The Young Girl and the Monsoon (2001)
Actor and author of the well-regarded book Screenwriting from the Heart, James Ryan makes his directorial debut with this character-driven romantic comedy. The film focuses on respected photojournalist and divorced father Hank (Terry Kinney), who has a proclivity toward covering remote and dangerous trouble spots, much to the irritation of his 13-year-old daughter Constance (Ellen Muth). At the same time, something seems to be gnawing at Hank. On the homefront, he is reluctant to commit to his beautiful 26-year-old girlfriend Erin (Mili Avital), while at work, he is equally hesitant to campaign for a prestigious Humanitas award for his photographs. Things come to a head when Constance comes to live with Hank while her mother goes on a three-month long honeymoon. This film was screened at the 2000 L.A. Independent Film Festival. … More
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Critic Reviews for The Young Girl and the Monsoon
Kinney is solid, as usual, but it is young Muth who gobbles up the screen.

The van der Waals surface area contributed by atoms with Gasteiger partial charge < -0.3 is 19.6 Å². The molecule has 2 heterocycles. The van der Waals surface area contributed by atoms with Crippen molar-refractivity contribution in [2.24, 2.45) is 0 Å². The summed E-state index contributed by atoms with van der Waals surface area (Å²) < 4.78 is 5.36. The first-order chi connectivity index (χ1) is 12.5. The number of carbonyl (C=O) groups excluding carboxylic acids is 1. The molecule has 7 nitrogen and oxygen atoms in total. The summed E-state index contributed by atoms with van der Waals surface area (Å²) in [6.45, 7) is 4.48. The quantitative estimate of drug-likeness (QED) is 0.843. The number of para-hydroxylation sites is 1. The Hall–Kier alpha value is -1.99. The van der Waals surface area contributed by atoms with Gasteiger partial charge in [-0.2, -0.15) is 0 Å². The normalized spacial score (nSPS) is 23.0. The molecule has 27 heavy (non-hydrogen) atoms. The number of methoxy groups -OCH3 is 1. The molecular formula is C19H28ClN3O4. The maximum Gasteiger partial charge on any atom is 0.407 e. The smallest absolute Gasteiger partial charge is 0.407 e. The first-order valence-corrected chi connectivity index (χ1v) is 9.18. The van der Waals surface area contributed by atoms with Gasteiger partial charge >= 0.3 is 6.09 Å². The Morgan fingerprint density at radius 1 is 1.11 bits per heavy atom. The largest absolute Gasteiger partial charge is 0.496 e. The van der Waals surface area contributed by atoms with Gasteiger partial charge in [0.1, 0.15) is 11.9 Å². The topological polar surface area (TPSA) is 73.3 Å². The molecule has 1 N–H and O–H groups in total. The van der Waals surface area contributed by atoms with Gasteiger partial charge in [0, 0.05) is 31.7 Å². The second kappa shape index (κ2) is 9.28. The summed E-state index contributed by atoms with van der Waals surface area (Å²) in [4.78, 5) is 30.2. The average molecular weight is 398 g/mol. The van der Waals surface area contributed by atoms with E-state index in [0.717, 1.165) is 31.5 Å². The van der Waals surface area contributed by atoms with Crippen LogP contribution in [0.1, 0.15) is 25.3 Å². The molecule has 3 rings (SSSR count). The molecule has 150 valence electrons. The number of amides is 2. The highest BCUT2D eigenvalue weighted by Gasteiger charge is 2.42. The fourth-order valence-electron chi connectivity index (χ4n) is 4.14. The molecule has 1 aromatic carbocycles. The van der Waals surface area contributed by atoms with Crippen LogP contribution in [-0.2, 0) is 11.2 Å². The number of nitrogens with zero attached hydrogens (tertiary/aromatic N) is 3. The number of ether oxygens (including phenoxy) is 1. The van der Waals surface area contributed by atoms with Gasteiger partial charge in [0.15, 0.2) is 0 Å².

This scattershot little movie doesn't have nearly enough going on in it.
A fine example of how a character-based story can be so compelling you don't miss the frills.
The strength of the film lies in Ryan's ability to make us care about all of his characters and to make them highly credible and specific.
One's admiration for the filmmaker's familial concerns offsets many of its shortcomings.
Crackles dangerously to life whenever Constance (who narrates the film) is on the screen with her father Hank.
Actors move as though they were confined to a small space, hindering their expressive ability.
It's clear that writer-director James Ryan views his characters through a highly self-indulgent lens.
It's incessantly verbose, so stuffed with explanation and exposition it's as if Ryan finds the idea of even the most basic visual expression unwarranted.
Writer and director James Ryan invests this touching drama with emotional power and deft psychological nuances.
Ryan hits and misses, but when he's on, he shows an insight for how people reveal themselves subconsciously in the quick of the moment.
A story that isn't as yawn-worthy as it is wholly unconvincing, both as a premise and a recognizable representation of something real and tangible.
Obviously the work of a playwright, this is not at all cinematic.
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